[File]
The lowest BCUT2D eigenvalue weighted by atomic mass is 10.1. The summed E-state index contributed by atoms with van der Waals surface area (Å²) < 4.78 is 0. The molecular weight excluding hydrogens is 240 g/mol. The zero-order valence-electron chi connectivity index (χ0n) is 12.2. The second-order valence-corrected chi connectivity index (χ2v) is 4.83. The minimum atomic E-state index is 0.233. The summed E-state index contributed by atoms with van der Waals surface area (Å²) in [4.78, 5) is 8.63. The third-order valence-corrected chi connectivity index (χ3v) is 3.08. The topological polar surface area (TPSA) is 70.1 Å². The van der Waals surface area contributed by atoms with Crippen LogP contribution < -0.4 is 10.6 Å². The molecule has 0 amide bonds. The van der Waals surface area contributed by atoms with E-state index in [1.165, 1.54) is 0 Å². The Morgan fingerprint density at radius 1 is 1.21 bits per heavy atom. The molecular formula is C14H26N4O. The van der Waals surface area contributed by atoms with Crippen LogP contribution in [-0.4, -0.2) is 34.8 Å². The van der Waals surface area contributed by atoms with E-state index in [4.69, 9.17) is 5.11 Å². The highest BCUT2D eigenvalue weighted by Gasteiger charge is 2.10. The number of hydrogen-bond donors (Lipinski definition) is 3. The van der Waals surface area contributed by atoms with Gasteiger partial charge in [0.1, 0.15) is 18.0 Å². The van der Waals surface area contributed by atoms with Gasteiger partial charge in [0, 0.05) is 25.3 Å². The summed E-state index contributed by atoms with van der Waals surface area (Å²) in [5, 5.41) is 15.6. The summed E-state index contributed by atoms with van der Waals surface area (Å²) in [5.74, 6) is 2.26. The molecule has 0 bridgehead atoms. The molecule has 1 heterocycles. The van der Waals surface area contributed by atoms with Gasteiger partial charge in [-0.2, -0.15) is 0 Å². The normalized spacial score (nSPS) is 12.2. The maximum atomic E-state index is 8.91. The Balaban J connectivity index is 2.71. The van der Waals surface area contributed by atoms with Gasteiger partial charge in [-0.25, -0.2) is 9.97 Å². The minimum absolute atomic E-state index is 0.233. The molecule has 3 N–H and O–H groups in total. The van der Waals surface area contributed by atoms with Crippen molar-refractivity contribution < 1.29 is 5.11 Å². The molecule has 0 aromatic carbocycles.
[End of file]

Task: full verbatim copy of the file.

The lowest BCUT2D eigenvalue weighted by atomic mass is 10.1. The summed E-state index contributed by atoms with van der Waals surface area (Å²) < 4.78 is 0. The molecular weight excluding hydrogens is 240 g/mol. The zero-order valence-electron chi connectivity index (χ0n) is 12.2. The second-order valence-corrected chi connectivity index (χ2v) is 4.83. The minimum atomic E-state index is 0.233. The summed E-state index contributed by atoms with van der Waals surface area (Å²) in [4.78, 5) is 8.63. The third-order valence-corrected chi connectivity index (χ3v) is 3.08. The topological polar surface area (TPSA) is 70.1 Å². The van der Waals surface area contributed by atoms with Crippen LogP contribution < -0.4 is 10.6 Å². The molecule has 0 amide bonds. The van der Waals surface area contributed by atoms with E-state index in [1.165, 1.54) is 0 Å². The Morgan fingerprint density at radius 1 is 1.21 bits per heavy atom. The molecular formula is C14H26N4O. The van der Waals surface area contributed by atoms with Crippen LogP contribution in [-0.4, -0.2) is 34.8 Å². The van der Waals surface area contributed by atoms with E-state index in [4.69, 9.17) is 5.11 Å². The highest BCUT2D eigenvalue weighted by Gasteiger charge is 2.10. The number of hydrogen-bond donors (Lipinski definition) is 3. The van der Waals surface area contributed by atoms with Gasteiger partial charge in [0.1, 0.15) is 18.0 Å². The van der Waals surface area contributed by atoms with Gasteiger partial charge in [0, 0.05) is 25.3 Å². The summed E-state index contributed by atoms with van der Waals surface area (Å²) in [5, 5.41) is 15.6. The summed E-state index contributed by atoms with van der Waals surface area (Å²) in [5.74, 6) is 2.26. The molecule has 0 bridgehead atoms. The molecule has 1 heterocycles. The van der Waals surface area contributed by atoms with Gasteiger partial charge in [-0.2, -0.15) is 0 Å². The normalized spacial score (nSPS) is 12.2. The maximum atomic E-state index is 8.91. The Balaban J connectivity index is 2.71. The van der Waals surface area contributed by atoms with Gasteiger partial charge in [-0.25, -0.2) is 9.97 Å². The minimum absolute atomic E-state index is 0.233. The molecule has 3 N–H and O–H groups in total. The van der Waals surface area contributed by atoms with Crippen molar-refractivity contribution < 1.29 is 5.11 Å². The molecule has 0 aromatic carbocycles.